Imagine giving birth to a beautiful baby and then having that child taken away because you refused to pre-authorize a cesarean section while in labor. Especially when the mother was able to give birth vaginally with no complication, problem, or harm to the baby.
This is a real life saga that has been going on for nearly five years for V.M. a mother in the state of New Jersey.
V.M. showed up at the hospital planning to give birth vaginally, she was asked to sign a pre-consent form permitting a c-section should it become necessary. She refused. Had there been an unexpected complication with the pregnancy, V.M. could have consented to the procedure at that time, but she didn’t want to sign away her ability to make decisions about whether or not her baby would be sliced out of her belly. That sounds perfectly reasonable to me.
Perfectly reasonable to any woman in the United States, and even as I wrote this up, and read the previously written articles, my husband chimed in with the comment “What gives the courts the right to tell a woman how she should give birth?” Boy have I trained him well!
While this raises the question of anatomy freedom, and informed consent, it also raises a serious issue about child services, and the court system over stepping their boundaries keeping a child from its mother for a prolonged period of time over something that should have never been an issue from the get go.
As a woman who has labored twice, I would never have signed a pre-authorization for a c-section under any circumstances. Ever. That does not make me an unfit mother, or someone who is trying to harm my child, it makes me an educated woman that knows the difference between what is medically necessary, and unnecessary.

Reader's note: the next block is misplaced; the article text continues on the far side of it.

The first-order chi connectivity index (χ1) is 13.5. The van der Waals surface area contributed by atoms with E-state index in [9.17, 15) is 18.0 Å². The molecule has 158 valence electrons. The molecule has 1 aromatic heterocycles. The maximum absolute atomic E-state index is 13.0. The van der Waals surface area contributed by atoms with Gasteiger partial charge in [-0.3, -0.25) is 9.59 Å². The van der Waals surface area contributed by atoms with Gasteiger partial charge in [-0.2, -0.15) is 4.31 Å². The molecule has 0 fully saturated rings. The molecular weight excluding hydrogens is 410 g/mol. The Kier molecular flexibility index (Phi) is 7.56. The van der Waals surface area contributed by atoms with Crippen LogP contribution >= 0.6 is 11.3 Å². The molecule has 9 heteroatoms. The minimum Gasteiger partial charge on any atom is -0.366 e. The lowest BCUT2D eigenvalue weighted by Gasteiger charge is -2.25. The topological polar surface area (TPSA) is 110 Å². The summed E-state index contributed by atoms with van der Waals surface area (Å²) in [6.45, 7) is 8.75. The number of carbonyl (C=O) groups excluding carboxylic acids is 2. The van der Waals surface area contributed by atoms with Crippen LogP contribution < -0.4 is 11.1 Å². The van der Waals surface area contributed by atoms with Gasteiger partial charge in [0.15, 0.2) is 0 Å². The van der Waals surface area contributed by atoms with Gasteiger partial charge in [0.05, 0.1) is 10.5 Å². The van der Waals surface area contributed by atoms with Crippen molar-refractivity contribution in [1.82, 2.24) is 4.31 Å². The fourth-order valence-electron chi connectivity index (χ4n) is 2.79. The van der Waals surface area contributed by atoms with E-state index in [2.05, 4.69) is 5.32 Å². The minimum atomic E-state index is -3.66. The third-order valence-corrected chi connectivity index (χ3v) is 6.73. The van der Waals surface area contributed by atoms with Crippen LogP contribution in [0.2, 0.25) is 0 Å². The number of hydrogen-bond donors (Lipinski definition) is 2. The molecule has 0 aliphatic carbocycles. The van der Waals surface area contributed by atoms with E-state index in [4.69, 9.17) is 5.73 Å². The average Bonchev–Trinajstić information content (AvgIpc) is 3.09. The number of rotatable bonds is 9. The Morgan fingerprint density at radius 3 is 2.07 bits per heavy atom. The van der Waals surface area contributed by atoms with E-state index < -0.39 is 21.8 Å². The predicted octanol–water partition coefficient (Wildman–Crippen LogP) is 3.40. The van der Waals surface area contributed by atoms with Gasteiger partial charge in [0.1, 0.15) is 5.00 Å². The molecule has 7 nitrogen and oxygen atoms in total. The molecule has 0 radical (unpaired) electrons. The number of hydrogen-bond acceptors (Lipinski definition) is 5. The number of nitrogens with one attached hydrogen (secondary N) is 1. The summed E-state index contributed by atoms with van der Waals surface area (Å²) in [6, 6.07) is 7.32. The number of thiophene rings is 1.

Worst of all coming out of this story is the c-section rate of the hospital in question where it all took place, which sits at 50% of all births. A whopping 35% higher than what the World Health Organization recommends as a safe c-section rate, for even hospitals with a large population of high risk patients. Certainly telling of the hospital and the way they do business in my opinion.
National Advocates for Pregnant Women staff attorney Farah Diaz-Tello argued, “Once the door is open you can have field day with every aspect of a woman’s life.” Fortunately, the courts have now agreed that the child abuse/neglect statutes do not apply to fetuses, and in a previous warning, refusing a c-section specifically was found to not constitute endangering a child’s welfare.
Here is to hoping there will be serious changes over the next couple years to help protect the right of informed consent for birthing women all over the country, who are currently becoming statistics like V.M.